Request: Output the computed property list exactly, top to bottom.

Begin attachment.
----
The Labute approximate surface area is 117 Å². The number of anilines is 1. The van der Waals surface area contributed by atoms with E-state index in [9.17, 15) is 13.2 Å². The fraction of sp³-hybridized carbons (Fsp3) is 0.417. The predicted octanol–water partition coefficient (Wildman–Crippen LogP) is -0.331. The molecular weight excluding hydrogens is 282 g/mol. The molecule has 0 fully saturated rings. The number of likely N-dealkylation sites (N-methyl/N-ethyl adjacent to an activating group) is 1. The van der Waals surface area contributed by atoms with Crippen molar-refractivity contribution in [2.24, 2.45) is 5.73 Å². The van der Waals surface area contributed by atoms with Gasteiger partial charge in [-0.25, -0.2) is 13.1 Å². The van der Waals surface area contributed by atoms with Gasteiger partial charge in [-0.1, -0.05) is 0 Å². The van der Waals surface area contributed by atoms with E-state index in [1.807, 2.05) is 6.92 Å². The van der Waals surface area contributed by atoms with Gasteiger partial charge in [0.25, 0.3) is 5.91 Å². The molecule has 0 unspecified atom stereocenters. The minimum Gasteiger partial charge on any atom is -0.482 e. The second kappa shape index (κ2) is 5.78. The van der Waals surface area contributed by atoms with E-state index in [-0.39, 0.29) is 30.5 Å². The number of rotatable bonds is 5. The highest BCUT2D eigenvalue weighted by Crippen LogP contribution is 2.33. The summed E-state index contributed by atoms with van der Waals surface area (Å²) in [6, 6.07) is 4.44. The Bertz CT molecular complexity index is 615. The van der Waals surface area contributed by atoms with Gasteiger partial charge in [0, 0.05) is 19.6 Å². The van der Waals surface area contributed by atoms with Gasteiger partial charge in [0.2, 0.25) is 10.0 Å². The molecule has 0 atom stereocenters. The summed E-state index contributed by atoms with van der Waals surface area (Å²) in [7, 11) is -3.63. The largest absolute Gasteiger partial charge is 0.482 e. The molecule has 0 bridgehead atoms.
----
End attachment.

The Labute approximate surface area is 117 Å². The number of anilines is 1. The van der Waals surface area contributed by atoms with E-state index in [9.17, 15) is 13.2 Å². The fraction of sp³-hybridized carbons (Fsp3) is 0.417. The predicted octanol–water partition coefficient (Wildman–Crippen LogP) is -0.331. The molecular weight excluding hydrogens is 282 g/mol. The molecule has 0 fully saturated rings. The number of likely N-dealkylation sites (N-methyl/N-ethyl adjacent to an activating group) is 1. The van der Waals surface area contributed by atoms with Crippen molar-refractivity contribution in [2.24, 2.45) is 5.73 Å². The van der Waals surface area contributed by atoms with Gasteiger partial charge in [-0.25, -0.2) is 13.1 Å². The van der Waals surface area contributed by atoms with Gasteiger partial charge in [-0.1, -0.05) is 0 Å². The van der Waals surface area contributed by atoms with E-state index in [1.807, 2.05) is 6.92 Å². The van der Waals surface area contributed by atoms with Gasteiger partial charge in [0.25, 0.3) is 5.91 Å². The molecule has 0 unspecified atom stereocenters. The minimum Gasteiger partial charge on any atom is -0.482 e. The second kappa shape index (κ2) is 5.78. The van der Waals surface area contributed by atoms with E-state index in [-0.39, 0.29) is 30.5 Å². The number of rotatable bonds is 5. The highest BCUT2D eigenvalue weighted by Crippen LogP contribution is 2.33. The summed E-state index contributed by atoms with van der Waals surface area (Å²) in [6, 6.07) is 4.44. The Bertz CT molecular complexity index is 615. The van der Waals surface area contributed by atoms with Gasteiger partial charge in [0, 0.05) is 19.6 Å². The van der Waals surface area contributed by atoms with Gasteiger partial charge in [0.2, 0.25) is 10.0 Å². The molecule has 0 atom stereocenters. The summed E-state index contributed by atoms with van der Waals surface area (Å²) in [7, 11) is -3.63. The largest absolute Gasteiger partial charge is 0.482 e. The molecule has 0 bridgehead atoms.